More than a gaming device

Many people associate VR with gaming, particularly because of the success of consumer products attached to games consoles and PCs. As a result, some businesses will ask: why should I invest in entertainment technology when there are other higher priority areas that require more urgent spend?

The truth is that VR is not far off becoming an essential tool for helping businesses to become smarter and more efficient in the way they train staff. For example, vocational training provider Mimbus uses VR training for a range of skills including carpentry, construction, decorating, electrical engineering, and food processing. Working with HP VR hardware, the immersive nature of VR removes the pressures of getting things wrong in real life and increases confidence when it comes to performing skills on the job. This solution can help businesses significantly cut training costs.

VR can also help businesses to communicate with clients and design new products and services. In fact, in a sales and marketing capacity, studies have shown that customers have a 25% higher level of focus when in a virtual space, showing that VR is a great way to capture customers’ attention. Alongside biosensors and AI, VR could be used in the future to test how drivers feel about a new car interior before it has been built, or improve the outcome of virtual meetings and collaboration by capturing the nonverbal cues of participants. Certainly, this technology could also take gaming to the next level, but the implications for business is perhaps more significant.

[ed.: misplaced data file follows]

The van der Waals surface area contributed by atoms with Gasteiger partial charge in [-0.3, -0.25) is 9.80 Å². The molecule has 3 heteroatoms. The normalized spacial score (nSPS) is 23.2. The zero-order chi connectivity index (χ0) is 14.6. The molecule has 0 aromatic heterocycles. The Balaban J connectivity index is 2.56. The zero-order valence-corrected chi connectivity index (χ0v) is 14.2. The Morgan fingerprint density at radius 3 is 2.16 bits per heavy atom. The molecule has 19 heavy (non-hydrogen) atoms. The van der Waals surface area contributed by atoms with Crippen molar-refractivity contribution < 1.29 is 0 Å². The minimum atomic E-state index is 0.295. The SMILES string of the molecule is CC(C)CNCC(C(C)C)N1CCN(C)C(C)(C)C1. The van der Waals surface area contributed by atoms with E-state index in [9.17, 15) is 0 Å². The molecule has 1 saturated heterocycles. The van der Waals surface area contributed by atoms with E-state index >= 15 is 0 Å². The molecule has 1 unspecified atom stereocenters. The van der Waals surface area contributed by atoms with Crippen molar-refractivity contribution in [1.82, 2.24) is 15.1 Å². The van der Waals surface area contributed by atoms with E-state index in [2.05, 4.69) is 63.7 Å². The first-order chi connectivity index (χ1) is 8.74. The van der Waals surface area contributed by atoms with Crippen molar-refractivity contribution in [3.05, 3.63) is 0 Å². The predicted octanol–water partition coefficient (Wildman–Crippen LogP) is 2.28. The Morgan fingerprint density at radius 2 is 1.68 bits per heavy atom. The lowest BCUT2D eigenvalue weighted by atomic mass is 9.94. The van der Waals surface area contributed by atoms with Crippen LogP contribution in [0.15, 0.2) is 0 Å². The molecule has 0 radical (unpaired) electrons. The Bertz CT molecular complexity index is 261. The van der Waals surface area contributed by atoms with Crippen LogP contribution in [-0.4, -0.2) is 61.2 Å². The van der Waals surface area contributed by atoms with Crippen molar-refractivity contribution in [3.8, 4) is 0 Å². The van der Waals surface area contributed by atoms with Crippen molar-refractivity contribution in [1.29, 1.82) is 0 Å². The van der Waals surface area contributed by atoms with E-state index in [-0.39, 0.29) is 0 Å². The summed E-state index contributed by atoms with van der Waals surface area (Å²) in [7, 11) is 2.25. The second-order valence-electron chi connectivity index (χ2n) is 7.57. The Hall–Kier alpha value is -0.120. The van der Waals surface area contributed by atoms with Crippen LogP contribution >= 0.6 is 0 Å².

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Refresh rates and resolution

Some people report motion sickness when using VR, which is usually caused by images that are not refreshed quickly enough. This tends to happen more with VR headsets that fail to deliver sufficient detail in the image quality and is therefore a relevant issue for the success of virtual reality technology.

The answer is high resolution graphics and high refresh rates, and that is mostly found in hardwired VR hardware. The engine room of a powerful VR headset is the PC it’s connected to. There are standalone headsets that have gained traction, but the most immersive and accurate experiences are still created when there’s a PC attached. It can deliver more power without adding weight and discomfort to the headset and can be upgraded on a separate cycle to the headset when needed. Sharper images don’t just reduce motion sickness though, they also mean that text is easier to read and engage with, making training materials more vivid and conducive to being delivered in virtual worlds.

VR represents a revolution in computing, and we get very excited about the technology under the hood that brings the latest devices to the market. But it is when the hardware is paired with data and analytics – as well as the creativity of the content creators and businesses who deploy it – that we see the direction that VR will take us. This is a journey that we’re embarking on together, and the good news is we’re already seeing hardware released today that is breaking ground and preparing us for new ways of working tomorrow.

Written by Dan Barham, advanced compute & solutions market lead for UK&I at HP Inc.